Party time: Fine Gael
It is widely presumed that, after the coming Irish general election, the new government will be led by Fine Gael. It is the only party that has entered a sufficient number of candidates in the election to allow it to govern on its own if the electorate so decides, as no other party will has enough candidates to win a majority even if all of them were elected. Furthermore, the opinion polls are strongly suggesting a very sold performance by the party.
In these circumstances, what the party says in its manifesto matters, and we can expect to see many of its promises become government policy shortly.
So as regards higher education, what are these promises? They are contained in section 9.9 of the document, and this provides an insight into what Fine Gael believes now constitute our priorities. This includes what is, in essence, an adoption of the proposals on funding made in England by Lord Browne’s review: there will be no up-front fees, but graduates will be required to make a ‘contribution’ amounting in total to about a third of the cost of their degree programme.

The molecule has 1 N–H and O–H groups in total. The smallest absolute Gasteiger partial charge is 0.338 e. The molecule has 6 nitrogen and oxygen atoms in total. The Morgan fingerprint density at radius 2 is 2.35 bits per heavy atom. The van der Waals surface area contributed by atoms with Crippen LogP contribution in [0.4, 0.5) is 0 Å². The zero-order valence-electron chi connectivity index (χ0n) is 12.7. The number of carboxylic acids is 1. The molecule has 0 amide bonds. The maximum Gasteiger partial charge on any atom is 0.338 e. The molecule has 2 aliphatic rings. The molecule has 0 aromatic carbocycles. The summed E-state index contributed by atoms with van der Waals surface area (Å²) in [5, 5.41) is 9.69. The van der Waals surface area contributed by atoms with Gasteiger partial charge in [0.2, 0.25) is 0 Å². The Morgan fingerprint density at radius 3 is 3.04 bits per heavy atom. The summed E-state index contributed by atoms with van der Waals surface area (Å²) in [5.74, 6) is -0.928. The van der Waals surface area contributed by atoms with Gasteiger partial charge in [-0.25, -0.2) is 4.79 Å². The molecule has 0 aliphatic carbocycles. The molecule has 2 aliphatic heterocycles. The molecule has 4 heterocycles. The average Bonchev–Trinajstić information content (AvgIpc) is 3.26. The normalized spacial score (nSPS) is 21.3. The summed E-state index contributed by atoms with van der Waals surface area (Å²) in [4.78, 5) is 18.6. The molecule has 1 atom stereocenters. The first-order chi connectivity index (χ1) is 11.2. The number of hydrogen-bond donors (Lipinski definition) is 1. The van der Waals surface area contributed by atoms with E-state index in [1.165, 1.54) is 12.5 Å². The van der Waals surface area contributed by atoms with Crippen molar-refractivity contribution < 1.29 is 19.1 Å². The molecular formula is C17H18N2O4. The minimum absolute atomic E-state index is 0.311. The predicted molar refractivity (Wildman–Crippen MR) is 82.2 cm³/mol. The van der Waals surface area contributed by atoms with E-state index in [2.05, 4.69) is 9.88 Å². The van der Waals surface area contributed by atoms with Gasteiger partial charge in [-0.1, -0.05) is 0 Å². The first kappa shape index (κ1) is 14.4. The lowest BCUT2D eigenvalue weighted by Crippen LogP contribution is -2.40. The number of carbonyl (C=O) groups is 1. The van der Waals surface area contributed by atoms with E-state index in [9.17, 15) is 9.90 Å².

Secondly, Fine Gael wants the universities to pursue ‘greater pay and non-pay efficiencies in the third level system through greater flexibility in working arrangements, in line with the Croke Park Agreement.’
Thirdly, the party wants more coordination of the sector, and so it promises to ‘give students a better third level education by repositioning our universities and institutes to become world leaders in education through greater collaboration, specialisation and focus in every educational institution.’
Finally, the party is intending to double international student numbers. While no doubt there are several reasons, the manifesto emphasises the potential for ‘maximising the revenue potential of this rapidly growing.’
Over recent years the impression has grown amongst politicians that Ireland’s higher education system is too fragmented and inefficient. Fine Gael has been at the heart of this drive to introduce ‘reform’. While the detailed plans set out in the manifesto are somewhat vague, they nevertheless paint a picture of system in which government will exercise greater control over institutions and change the nature of the academic employment relationship. Universities will need to engage with the party as a matter of urgency, with a good case.